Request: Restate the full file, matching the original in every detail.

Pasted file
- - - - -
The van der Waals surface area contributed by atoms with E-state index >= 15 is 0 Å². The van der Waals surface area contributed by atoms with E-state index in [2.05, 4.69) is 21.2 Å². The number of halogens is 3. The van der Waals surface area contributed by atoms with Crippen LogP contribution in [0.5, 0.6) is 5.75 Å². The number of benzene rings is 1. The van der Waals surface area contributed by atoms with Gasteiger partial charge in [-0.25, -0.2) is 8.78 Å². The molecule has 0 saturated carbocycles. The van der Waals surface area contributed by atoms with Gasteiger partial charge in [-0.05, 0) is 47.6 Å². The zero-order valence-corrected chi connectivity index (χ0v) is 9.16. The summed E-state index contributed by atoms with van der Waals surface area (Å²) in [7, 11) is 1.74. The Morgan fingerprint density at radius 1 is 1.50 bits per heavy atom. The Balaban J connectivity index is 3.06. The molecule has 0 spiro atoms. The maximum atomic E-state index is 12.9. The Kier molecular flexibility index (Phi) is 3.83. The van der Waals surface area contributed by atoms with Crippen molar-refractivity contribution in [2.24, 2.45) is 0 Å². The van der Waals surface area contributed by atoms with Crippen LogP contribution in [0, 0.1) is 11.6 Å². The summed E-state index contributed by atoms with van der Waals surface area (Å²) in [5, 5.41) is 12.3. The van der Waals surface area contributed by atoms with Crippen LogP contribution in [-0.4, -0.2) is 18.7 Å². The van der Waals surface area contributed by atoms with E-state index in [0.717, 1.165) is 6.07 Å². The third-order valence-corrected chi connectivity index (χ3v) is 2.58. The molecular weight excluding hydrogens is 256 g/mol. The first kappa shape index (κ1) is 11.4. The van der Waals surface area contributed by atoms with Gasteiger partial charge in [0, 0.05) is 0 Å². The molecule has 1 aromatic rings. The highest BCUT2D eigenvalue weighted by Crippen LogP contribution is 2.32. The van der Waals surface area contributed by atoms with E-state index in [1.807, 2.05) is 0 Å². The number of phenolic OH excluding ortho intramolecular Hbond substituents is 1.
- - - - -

The van der Waals surface area contributed by atoms with E-state index >= 15 is 0 Å². The van der Waals surface area contributed by atoms with E-state index in [2.05, 4.69) is 21.2 Å². The number of halogens is 3. The van der Waals surface area contributed by atoms with Crippen LogP contribution in [0.5, 0.6) is 5.75 Å². The number of benzene rings is 1. The van der Waals surface area contributed by atoms with Gasteiger partial charge in [-0.25, -0.2) is 8.78 Å². The molecule has 0 saturated carbocycles. The van der Waals surface area contributed by atoms with Gasteiger partial charge in [-0.05, 0) is 47.6 Å². The zero-order valence-corrected chi connectivity index (χ0v) is 9.16. The summed E-state index contributed by atoms with van der Waals surface area (Å²) in [7, 11) is 1.74. The Morgan fingerprint density at radius 1 is 1.50 bits per heavy atom. The Balaban J connectivity index is 3.06. The molecule has 0 spiro atoms. The maximum atomic E-state index is 12.9. The Kier molecular flexibility index (Phi) is 3.83. The van der Waals surface area contributed by atoms with Crippen molar-refractivity contribution in [2.24, 2.45) is 0 Å². The van der Waals surface area contributed by atoms with Crippen LogP contribution in [0, 0.1) is 11.6 Å². The summed E-state index contributed by atoms with van der Waals surface area (Å²) in [5, 5.41) is 12.3. The van der Waals surface area contributed by atoms with Crippen LogP contribution in [-0.4, -0.2) is 18.7 Å². The van der Waals surface area contributed by atoms with E-state index in [0.717, 1.165) is 6.07 Å². The third-order valence-corrected chi connectivity index (χ3v) is 2.58. The molecular weight excluding hydrogens is 256 g/mol. The first kappa shape index (κ1) is 11.4. The van der Waals surface area contributed by atoms with Gasteiger partial charge in [0, 0.05) is 0 Å². The molecule has 1 aromatic rings. The highest BCUT2D eigenvalue weighted by Crippen LogP contribution is 2.32. The van der Waals surface area contributed by atoms with E-state index in [1.807, 2.05) is 0 Å². The number of phenolic OH excluding ortho intramolecular Hbond substituents is 1.